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Chemical Reactions

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  1. Chemical Reactions SNC 2D1 September 13th, 2011

  2. What is going on in this picture?

  3. Mining is chemistry! • Nickel tailings • Colour comes from red, iron-containing compounds • Sudbury mining industry

  4. Physical & Chemical Properties • Physical properties are those that can be observed without changing the identity of the substance • EXAMPLES - Boiling point, colour, density, electric charge, length, luster, malleability, mass, melting point, solubility, resistivity, strength, viscosity, volume, etc. • Properties that describe how a substance changes into a completely different substance are called chemical properties • EXAMPLES - Reactivity, heat of combustion, flammability, enthalpy of formation, etc.!

  5. Ionic Compounds • An ionic compound is a compound composed of oppositely charged ions • An ion is a charged particle formed from the loss or gain of one or more electros • A cation is a positively charged ion • An anion is a negatively charged ion • Valence electrons are the electrons in the outermost occupied energy level

  6. How do Ionic Compounds Form? • One or more electrons from one atom are transferred to another atom • An ionic bond forms, creating a neutral compound • The loss and gain of electrons allows each atom to form a full outer energy level of electrons and, therefore, become more stable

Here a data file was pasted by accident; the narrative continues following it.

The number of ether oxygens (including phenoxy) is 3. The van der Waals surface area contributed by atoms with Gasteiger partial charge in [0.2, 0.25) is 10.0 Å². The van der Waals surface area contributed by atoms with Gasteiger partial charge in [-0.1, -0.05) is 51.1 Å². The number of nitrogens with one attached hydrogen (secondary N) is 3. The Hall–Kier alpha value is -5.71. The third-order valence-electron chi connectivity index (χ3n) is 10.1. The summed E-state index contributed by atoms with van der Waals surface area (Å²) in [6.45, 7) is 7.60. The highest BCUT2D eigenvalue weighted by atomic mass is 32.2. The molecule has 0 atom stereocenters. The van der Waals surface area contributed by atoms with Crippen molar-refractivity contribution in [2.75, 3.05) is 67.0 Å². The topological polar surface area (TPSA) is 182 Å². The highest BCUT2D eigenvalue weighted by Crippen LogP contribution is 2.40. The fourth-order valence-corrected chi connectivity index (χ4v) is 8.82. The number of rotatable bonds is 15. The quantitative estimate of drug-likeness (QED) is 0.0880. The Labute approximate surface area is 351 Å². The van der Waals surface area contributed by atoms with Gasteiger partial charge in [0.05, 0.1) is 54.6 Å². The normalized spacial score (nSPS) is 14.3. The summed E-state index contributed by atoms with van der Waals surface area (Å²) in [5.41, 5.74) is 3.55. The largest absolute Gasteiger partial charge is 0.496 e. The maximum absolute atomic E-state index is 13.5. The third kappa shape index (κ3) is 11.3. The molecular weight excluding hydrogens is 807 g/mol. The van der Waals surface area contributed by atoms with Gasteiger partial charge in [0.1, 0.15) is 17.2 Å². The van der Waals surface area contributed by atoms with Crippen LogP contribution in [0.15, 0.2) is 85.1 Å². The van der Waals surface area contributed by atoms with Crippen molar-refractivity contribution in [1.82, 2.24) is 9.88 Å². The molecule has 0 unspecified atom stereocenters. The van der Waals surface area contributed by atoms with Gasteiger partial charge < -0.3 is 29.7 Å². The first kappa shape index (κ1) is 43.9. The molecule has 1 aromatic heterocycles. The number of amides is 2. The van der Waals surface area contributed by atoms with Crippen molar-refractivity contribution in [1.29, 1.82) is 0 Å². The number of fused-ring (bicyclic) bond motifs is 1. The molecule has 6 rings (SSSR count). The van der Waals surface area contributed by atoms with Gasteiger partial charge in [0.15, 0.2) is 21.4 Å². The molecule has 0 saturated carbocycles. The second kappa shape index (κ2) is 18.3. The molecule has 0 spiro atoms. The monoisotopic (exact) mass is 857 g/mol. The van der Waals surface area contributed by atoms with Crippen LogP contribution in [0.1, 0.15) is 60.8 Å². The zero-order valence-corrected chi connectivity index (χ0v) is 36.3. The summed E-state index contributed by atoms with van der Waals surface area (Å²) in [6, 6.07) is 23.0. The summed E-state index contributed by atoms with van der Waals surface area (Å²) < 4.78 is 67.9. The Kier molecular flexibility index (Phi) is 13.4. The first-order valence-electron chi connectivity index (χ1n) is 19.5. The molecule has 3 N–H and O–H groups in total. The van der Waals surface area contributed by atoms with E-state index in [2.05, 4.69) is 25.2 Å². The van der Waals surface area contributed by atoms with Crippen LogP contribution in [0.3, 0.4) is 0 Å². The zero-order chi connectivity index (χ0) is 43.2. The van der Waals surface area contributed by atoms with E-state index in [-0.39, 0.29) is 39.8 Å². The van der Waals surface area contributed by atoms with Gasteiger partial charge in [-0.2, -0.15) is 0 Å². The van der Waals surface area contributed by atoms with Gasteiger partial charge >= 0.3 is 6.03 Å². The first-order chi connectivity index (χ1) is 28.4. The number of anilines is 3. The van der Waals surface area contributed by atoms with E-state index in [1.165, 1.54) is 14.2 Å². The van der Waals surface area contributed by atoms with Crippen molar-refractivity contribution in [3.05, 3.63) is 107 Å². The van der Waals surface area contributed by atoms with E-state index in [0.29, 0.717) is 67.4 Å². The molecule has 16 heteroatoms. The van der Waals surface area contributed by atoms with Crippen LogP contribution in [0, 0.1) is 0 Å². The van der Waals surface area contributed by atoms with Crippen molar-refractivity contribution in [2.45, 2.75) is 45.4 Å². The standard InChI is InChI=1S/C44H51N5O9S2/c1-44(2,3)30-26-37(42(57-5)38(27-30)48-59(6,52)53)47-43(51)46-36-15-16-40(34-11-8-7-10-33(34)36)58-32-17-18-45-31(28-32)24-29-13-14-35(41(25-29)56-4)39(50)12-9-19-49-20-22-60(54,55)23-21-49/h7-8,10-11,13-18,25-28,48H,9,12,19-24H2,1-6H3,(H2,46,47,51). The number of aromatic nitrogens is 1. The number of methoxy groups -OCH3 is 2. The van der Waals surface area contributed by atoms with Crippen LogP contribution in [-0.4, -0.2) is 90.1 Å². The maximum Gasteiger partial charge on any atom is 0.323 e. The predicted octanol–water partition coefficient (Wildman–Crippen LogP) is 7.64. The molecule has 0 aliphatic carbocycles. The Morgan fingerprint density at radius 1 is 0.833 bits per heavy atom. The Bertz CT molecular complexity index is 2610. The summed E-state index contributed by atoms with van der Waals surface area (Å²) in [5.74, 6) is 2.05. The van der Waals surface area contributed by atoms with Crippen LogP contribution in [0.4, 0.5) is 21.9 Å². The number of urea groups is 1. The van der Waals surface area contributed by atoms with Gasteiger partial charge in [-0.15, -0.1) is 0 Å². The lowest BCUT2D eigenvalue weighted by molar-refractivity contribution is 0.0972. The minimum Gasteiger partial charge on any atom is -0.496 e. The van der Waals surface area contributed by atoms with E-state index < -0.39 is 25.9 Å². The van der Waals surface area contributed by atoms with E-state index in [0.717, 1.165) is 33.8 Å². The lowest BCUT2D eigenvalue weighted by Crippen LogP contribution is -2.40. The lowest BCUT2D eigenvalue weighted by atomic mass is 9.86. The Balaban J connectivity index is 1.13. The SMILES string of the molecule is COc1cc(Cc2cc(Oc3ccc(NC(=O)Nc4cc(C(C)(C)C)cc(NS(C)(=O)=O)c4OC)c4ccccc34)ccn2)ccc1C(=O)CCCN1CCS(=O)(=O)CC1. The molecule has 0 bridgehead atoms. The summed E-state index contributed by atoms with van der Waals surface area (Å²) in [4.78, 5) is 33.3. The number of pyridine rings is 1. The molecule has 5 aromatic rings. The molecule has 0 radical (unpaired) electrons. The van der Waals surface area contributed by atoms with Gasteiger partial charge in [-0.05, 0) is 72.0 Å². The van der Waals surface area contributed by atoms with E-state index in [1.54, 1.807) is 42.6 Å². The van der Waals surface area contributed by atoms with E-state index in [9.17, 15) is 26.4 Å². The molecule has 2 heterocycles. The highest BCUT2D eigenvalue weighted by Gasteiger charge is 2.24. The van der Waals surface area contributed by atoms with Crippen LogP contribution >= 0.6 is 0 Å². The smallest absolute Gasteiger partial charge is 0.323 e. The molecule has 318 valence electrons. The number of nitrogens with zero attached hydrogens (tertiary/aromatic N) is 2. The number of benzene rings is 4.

7. Ionic Compounds • Ionic compounds are usually composed of the ions of a metal and one or more non-metals. • Let’s take a look at the periodic table • Where are the metals? • Where are the non-metals? • How can we figure out how many valence electrons there are?

  8. Lewis Dot Diagrams In a Lewis dot diagram: • put the symbol of the element in the middle • draw dots for the electrons in the outer shell only

  9. Let’s Look at Aluminum Bohr Rutherford Lewis Dot

  10. Let’s Make Some More Lewis Dot Diagrams... Sulfur Magnesium Oxygen Sodium

  11. Stable Octet • Atoms will always try to have a chemical reaction so that they have a stable octet, meaning that the outer orbital must be full

  12. Naming Binary Ionic Compounds • A binary ionic compound is a compound composed of a metal cation and a non-metal anion. • Rules • The first part of the name always identifies the positive ion, which is the metal cation. Thus, this part of the name is the name of the metal. • The second part of the name always identifies the negative ion, which is the non-metal anion. The name of the non-metal ion always ends with the suffix –ide.

  13. Ionic Bond with Sodium and Chlorine • Sodium donates an electron to become a positively charged cation • Chlorine accepts an electron to become a negatively charged anion • We name it sodium chloride